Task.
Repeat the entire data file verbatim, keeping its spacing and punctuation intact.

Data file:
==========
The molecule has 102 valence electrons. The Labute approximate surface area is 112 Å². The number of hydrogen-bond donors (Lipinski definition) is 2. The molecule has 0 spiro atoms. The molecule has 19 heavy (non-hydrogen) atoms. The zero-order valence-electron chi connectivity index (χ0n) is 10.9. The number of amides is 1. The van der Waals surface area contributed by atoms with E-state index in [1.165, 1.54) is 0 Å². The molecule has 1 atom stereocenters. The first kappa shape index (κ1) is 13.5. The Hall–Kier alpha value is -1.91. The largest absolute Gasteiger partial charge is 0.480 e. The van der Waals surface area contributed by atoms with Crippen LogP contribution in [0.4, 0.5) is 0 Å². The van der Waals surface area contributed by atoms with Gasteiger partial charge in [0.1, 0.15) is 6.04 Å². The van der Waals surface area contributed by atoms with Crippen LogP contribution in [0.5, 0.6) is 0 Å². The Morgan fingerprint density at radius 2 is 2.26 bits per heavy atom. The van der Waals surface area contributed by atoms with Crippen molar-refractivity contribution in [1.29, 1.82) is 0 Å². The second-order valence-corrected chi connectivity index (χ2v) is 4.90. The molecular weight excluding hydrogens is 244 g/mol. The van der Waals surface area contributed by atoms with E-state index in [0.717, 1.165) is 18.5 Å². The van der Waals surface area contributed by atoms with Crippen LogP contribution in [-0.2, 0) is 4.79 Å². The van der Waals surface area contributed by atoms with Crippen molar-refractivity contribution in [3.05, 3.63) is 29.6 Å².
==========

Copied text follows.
The molecule has 102 valence electrons. The Labute approximate surface area is 112 Å². The number of hydrogen-bond donors (Lipinski definition) is 2. The molecule has 0 spiro atoms. The molecule has 19 heavy (non-hydrogen) atoms. The zero-order valence-electron chi connectivity index (χ0n) is 10.9. The number of amides is 1. The van der Waals surface area contributed by atoms with E-state index in [1.165, 1.54) is 0 Å². The molecule has 1 atom stereocenters. The first kappa shape index (κ1) is 13.5. The Hall–Kier alpha value is -1.91. The largest absolute Gasteiger partial charge is 0.480 e. The van der Waals surface area contributed by atoms with Crippen LogP contribution in [0.4, 0.5) is 0 Å². The van der Waals surface area contributed by atoms with Gasteiger partial charge in [0.1, 0.15) is 6.04 Å². The van der Waals surface area contributed by atoms with Crippen LogP contribution in [0.5, 0.6) is 0 Å². The Morgan fingerprint density at radius 2 is 2.26 bits per heavy atom. The van der Waals surface area contributed by atoms with Crippen molar-refractivity contribution in [1.29, 1.82) is 0 Å². The second-order valence-corrected chi connectivity index (χ2v) is 4.90. The molecular weight excluding hydrogens is 244 g/mol. The van der Waals surface area contributed by atoms with E-state index in [0.717, 1.165) is 18.5 Å². The van der Waals surface area contributed by atoms with Crippen LogP contribution in [-0.2, 0) is 4.79 Å². The van der Waals surface area contributed by atoms with Crippen molar-refractivity contribution in [3.05, 3.63) is 29.6 Å².